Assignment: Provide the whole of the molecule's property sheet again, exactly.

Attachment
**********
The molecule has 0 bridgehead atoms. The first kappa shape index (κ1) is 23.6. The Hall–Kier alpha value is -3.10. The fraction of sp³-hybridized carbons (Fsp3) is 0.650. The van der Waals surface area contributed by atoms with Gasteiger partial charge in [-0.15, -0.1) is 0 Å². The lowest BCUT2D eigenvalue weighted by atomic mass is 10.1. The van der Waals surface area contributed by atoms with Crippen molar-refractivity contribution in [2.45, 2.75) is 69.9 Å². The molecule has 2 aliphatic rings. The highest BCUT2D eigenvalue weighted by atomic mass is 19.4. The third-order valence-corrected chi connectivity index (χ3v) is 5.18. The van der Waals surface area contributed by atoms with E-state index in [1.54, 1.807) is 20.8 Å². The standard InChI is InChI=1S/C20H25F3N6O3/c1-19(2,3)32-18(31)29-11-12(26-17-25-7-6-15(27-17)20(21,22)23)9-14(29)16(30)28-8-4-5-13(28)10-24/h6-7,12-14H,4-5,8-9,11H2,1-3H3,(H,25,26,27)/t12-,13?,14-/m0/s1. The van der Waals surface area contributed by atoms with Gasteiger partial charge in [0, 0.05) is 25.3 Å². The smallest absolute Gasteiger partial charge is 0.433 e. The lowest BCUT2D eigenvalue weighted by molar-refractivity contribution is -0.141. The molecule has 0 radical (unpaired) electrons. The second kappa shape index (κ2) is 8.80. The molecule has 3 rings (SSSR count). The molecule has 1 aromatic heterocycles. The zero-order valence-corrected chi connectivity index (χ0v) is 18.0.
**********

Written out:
The molecule has 0 bridgehead atoms. The first kappa shape index (κ1) is 23.6. The Hall–Kier alpha value is -3.10. The fraction of sp³-hybridized carbons (Fsp3) is 0.650. The van der Waals surface area contributed by atoms with Gasteiger partial charge in [-0.15, -0.1) is 0 Å². The lowest BCUT2D eigenvalue weighted by atomic mass is 10.1. The van der Waals surface area contributed by atoms with Crippen molar-refractivity contribution in [2.45, 2.75) is 69.9 Å². The molecule has 2 aliphatic rings. The highest BCUT2D eigenvalue weighted by atomic mass is 19.4. The third-order valence-corrected chi connectivity index (χ3v) is 5.18. The van der Waals surface area contributed by atoms with E-state index in [1.54, 1.807) is 20.8 Å². The standard InChI is InChI=1S/C20H25F3N6O3/c1-19(2,3)32-18(31)29-11-12(26-17-25-7-6-15(27-17)20(21,22)23)9-14(29)16(30)28-8-4-5-13(28)10-24/h6-7,12-14H,4-5,8-9,11H2,1-3H3,(H,25,26,27)/t12-,13?,14-/m0/s1. The van der Waals surface area contributed by atoms with Gasteiger partial charge in [0, 0.05) is 25.3 Å². The smallest absolute Gasteiger partial charge is 0.433 e. The lowest BCUT2D eigenvalue weighted by molar-refractivity contribution is -0.141. The molecule has 0 radical (unpaired) electrons. The second kappa shape index (κ2) is 8.80. The molecule has 3 rings (SSSR count). The molecule has 1 aromatic heterocycles. The zero-order valence-corrected chi connectivity index (χ0v) is 18.0.